(c.) Its rationale in sin (16: 16-18)

l. The prophet's expression of faith in the exclusive divinity of the Lord (16:19)

m. The Lord's response (16:20-17:11)

(1.) The assertion of His divinity in opposition to all others (16:20)

(2.) The expression of His divinity in His coming deportation of Judah (16:21-17:4)

(3.) The expression of His divinity in the lives of believers and unbelievers (17: 5-8)

(a.) The life of unbelievers (verse 5-6)

i. A literal description (verse 5)

ii. A figurative description (verse 6)

(b.) The life of believers (verse 7-8)

i. A literal description (verse 7)

ii. A figurative description (verse 8)

(4.) The expression of His divinity in His judging of all of the thoughts and deeds of men (17: 9-11)

n. The prophet's expression of faith (17: 12-18)

(1.) His confession of the goodness and justice of God (17: 12-13)

(2.) His petitions in faith (17: 14-15)

(3.) His dedication to his ministry (17:16)

(4.) His petitions in faith (17: 17-18)

o. The Lord's response (17: 19-27)

(1.) His commission to preach in all the gateways of Jerusalem (17:19)

(2.) His commission to urge observance of the sabbath (17: 20-27)

6. Words and Deeds Relating to Pottery (chapters 18:1-20:18)

7. Words Emanating from the Reigns Succeeding Josiah (chapters 21:1-24:10), Comprising an Appendix to the Original Edition of the Section

a. Words Relating to the Reign of Zedekiah (21:1-22:9)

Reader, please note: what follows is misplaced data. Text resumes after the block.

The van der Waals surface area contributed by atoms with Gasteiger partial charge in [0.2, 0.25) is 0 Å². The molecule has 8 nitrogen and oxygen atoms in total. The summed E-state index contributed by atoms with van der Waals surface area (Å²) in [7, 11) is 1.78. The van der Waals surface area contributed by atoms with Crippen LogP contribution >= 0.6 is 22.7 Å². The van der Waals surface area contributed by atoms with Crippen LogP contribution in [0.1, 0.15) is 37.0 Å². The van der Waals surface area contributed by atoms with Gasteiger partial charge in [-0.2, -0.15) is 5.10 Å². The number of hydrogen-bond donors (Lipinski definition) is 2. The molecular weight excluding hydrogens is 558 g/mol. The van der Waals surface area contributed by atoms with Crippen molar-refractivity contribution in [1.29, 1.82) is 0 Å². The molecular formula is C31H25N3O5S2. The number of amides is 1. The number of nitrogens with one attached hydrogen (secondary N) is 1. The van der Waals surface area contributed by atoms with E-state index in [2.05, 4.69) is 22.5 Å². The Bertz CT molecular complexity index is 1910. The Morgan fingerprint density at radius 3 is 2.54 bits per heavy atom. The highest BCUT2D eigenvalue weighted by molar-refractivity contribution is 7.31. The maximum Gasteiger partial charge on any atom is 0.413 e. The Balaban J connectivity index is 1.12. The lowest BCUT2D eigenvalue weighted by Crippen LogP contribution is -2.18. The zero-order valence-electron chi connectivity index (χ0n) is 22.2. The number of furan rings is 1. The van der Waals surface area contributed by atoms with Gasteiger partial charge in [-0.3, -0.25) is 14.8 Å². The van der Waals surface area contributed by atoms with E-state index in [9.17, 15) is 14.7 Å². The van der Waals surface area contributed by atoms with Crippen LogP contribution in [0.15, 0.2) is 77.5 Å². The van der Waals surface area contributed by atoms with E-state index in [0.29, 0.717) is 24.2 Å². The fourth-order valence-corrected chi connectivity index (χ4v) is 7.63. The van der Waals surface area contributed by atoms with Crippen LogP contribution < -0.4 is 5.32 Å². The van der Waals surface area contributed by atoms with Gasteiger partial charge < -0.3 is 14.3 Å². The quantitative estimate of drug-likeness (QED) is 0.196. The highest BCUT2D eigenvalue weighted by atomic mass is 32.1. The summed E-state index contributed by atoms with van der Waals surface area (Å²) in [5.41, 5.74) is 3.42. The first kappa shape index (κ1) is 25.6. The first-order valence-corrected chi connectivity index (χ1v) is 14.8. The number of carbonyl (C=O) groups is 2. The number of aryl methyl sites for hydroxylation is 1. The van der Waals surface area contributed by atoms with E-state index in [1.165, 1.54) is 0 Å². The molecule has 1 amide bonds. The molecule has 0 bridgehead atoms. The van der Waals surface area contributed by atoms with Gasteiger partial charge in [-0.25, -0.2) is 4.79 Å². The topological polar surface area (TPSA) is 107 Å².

b. Words Relating to the Reign of Jehoahaz (22: 10-12)

c. Words Relating to the Reign of Jehoiakim (22: 13-19)

d. Words Relating to the Reign of Jehoiachin (22: 20-30)

e. Words Relating to the Reign of the Messiah (23: 1-8)

f. Words Relating to the Reigns of the Sons of Josiah (23: 9-40)

g. Words Relating to the Reigns of Jehoiachin and Zedekiah (24: 1-10)

8. Words Emanating from the Fourth Year of Jehoiakim, Comprising the Conclusion to the Section (chapter 25)

B. Its Nature: The Divine Word (chapters 26-36)

C. Its Substance: The Divine Doom (chapters 37-45)

III. The Gentile Oracles (chapters 46-51)

The verses, then, which are the objects of this study constitutes the second of three paragraphs expressing the significance of the exclusive divinity of the One True God. These verses (5-8) and the three (9-11) which follow express the divine omniscience and omnipotence of the Eternal Self-Existing One in a much more general way than does the preceding paragraph (which speaks of His divinity purely in terms of the history of Judah). Only, moreover, in this middle paragraph is there any idea of grace as well as justice as His attribute -- in addition to omniscience and omnipotence.